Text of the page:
The National Archives (NARA) opened its doors in 1935. It supports all three branches of the U.S. Government. It has 33 facilities across the country. It is an archive, library and museum combined.
The National Archives plans a role in the President's open government agenda. Openness includes transparency. Transparency also means that government does not have all of the answers. Ferriero wants to tap the thoughts of those outside of government, because those people may have answers that the government needs.
Government information is published online. Government information quality will be improved. All agencies were asked to submit open government plans, including the Archives. The Archives has created more than 140 commitments to open government. It is now working on its fourth open government plan. The draft plan has been published on github, where people can submit comments.
In March 2016, the Archives held an open government webinar. There is also an open government blog.
Included in getting more people invoked is having user generated finding aids.
These plans must be made info a cohesive national plan. It is this that can be a model for others. More than 70 countries have made commitments to make their governments more open and accountable.
The last national action plan for the US was released in October 2015.
The five commitments of the US that the Archives claims ownership:
- The use commits to improve the management of government records. The is proper records management. This includes digital records and email, as well as an improved
- The US commits to improve the implementation of Freedom of Information Act (FOIA). The Act is 50 years old. They want to explore technology to improve FOIA, improve proactive disclosure, improve tools for teaching about FOIA.
- The US commits to improve the declassification process. There is a national declassification center which is working with materials that are older than 25 years. Democrats promises require that governments be transparent whenever possible. They want to build automated
- The US commits to the creation of a controlled unclassification information program.
- The Office of the Federal Register commits to the creation of a machine readable government organization chart across all federal agencies, including contact information.
- How does the Archives deal with web publications?
- Are their initiatives to bring national archives together? There is a group of international national archivists. International Council of Archives - these are his peers.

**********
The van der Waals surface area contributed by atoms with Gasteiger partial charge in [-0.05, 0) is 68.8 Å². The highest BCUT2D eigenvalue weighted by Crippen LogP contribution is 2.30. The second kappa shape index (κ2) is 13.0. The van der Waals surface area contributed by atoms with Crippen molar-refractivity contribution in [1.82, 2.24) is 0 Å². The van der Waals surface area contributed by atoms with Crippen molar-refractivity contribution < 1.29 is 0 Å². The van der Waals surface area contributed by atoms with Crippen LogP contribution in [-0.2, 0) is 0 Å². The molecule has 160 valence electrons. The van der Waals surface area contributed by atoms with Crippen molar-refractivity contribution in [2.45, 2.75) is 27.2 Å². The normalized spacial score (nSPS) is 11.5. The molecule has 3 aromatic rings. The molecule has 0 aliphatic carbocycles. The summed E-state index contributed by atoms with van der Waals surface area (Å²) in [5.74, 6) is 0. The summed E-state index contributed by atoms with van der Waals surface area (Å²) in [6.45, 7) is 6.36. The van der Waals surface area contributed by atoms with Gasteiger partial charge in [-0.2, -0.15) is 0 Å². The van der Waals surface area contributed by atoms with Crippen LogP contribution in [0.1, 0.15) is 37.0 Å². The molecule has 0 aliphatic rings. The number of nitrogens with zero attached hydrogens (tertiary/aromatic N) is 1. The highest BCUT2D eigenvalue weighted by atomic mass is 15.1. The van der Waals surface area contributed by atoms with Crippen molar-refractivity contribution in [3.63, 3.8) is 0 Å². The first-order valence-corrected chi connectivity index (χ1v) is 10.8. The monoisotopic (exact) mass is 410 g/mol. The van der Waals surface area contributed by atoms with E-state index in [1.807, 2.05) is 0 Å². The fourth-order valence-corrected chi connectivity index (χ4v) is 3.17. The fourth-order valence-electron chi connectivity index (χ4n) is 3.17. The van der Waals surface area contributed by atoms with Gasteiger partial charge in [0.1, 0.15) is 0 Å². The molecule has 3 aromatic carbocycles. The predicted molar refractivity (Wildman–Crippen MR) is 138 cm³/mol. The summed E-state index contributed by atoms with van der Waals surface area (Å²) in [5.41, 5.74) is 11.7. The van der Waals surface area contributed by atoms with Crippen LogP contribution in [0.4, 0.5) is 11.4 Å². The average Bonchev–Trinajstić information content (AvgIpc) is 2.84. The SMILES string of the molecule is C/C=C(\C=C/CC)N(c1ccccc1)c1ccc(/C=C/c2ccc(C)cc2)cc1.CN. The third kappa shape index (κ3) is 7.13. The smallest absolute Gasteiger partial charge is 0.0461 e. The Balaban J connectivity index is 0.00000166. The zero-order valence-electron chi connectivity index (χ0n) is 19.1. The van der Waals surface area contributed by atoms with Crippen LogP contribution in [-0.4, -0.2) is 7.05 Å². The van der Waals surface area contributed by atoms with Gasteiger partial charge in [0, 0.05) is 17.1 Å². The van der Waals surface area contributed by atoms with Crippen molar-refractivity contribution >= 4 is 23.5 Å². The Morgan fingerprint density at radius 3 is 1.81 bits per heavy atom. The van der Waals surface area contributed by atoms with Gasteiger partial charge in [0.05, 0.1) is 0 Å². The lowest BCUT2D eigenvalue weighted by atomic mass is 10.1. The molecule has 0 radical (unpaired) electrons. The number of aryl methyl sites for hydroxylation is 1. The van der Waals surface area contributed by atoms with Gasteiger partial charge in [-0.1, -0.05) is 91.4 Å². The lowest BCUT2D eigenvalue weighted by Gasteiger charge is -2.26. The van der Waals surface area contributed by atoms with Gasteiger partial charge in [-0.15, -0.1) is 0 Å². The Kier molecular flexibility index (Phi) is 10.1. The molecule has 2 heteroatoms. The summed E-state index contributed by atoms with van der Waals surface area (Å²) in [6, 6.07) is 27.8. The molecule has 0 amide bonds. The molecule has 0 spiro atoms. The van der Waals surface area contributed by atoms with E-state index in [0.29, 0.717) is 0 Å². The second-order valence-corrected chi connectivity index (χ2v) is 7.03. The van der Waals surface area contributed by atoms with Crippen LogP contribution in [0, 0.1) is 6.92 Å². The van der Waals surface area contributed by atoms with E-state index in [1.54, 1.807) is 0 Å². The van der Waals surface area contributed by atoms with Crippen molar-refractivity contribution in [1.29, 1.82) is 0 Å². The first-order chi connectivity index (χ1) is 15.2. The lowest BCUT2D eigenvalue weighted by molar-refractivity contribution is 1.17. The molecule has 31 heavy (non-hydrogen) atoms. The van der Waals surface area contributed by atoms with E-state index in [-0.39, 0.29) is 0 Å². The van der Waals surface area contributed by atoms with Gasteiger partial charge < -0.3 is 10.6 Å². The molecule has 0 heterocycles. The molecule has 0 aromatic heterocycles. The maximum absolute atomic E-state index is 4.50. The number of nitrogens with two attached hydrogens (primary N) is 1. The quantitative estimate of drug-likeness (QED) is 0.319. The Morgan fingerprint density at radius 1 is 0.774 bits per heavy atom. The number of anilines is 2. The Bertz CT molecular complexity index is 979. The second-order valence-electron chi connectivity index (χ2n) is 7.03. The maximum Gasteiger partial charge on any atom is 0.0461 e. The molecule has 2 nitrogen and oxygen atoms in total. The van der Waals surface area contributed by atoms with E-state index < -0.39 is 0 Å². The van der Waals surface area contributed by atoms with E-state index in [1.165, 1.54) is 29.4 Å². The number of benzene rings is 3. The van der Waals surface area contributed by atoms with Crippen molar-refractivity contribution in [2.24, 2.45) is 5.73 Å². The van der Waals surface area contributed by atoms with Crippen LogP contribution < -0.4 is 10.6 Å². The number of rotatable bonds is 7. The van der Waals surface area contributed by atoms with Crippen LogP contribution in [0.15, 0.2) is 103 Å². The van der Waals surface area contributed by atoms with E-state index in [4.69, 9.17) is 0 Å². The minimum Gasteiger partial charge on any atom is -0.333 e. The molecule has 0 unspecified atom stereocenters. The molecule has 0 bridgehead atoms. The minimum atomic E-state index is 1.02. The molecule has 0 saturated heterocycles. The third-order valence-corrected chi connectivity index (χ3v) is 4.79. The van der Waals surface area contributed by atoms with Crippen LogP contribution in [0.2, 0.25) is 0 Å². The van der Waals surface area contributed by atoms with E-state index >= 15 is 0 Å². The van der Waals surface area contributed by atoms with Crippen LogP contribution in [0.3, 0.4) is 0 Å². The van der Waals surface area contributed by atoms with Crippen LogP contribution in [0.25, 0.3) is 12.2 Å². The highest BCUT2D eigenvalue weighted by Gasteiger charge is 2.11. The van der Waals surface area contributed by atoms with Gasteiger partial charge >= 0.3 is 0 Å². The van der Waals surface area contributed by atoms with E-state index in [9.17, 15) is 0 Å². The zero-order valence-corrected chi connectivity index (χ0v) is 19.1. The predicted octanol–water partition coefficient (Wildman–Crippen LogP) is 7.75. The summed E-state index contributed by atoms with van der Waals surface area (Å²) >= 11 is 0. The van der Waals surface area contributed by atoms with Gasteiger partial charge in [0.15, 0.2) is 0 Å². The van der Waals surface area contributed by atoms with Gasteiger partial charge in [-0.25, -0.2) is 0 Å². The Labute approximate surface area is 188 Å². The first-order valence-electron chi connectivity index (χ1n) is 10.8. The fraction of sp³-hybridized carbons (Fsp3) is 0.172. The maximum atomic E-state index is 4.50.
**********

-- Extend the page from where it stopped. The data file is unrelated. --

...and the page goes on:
- How do we get people to use the information we have available so we vote smart? He is concerned about the disappearance of civics in K-12 education. The Archives has a robust education program across the US as well as resources online.
- Information on archiving web resources? It is a huge concern. They provide guidance and it is available online. For example, they have to think about capturing original social media. The biggest challenge is that nine years ago the National Archives wasn't doing much with social media. They are catching up. They need to be using the tools so they can learn how to access, appraise, and capture information from these sources.
- How do they make declassification decisions? The first mandate was to review documents going back to World War I. What was to remain classified were two areas around national security. 400 million pages reviewed. The first staff created a process,which includes having the original classifieds review their work and try to make bulk decisions.
- Can he speak more about the work they are doing with Wikipedia? He is a huge supporter of Wikipedia and open encyclopedias. Wikipedia affords us a why of connecting users with information. At New York Public Library (NYPL), they would connect their collections to Wikipedia pages. At the National Archives they have 4500 pages with heavy NARA content with 1.3 billion hits. They host Wikipedia conferences and edit-athons.
- What are the challenges and opportunities with physical objects versus digital objects? Paper doesn't bother him. He believes that they have it under control. They will not accept any paper after 2019. Then everything submitted to NARA will need to be digital. He wants NARA to digitize everything they own, in order to increase access. For people today, content must be online for it to "exist." It is the digital stuff currently that scares him the most, due to the poor technology infrastructure in some agencies. And in some agencies, the management of records was not a professional position but that has/is changing. They are working on raising the profile of records management in every government agency.
- IFLA is starting a digital humanities special interest group. Will NARA being connecting to digital humanities? Ferriero knows of digital humanity scholars who are using their connect. They have not, yet done anything to coordinate working with digital humanities.
- Question about the use of municipal data, open government data. There is a project at Boston Public Library. Ferriero would like to know more about projects like that.
- How does NARA make itself known? They are in 16 platforms. They do a lot of outreach. They try to be creative.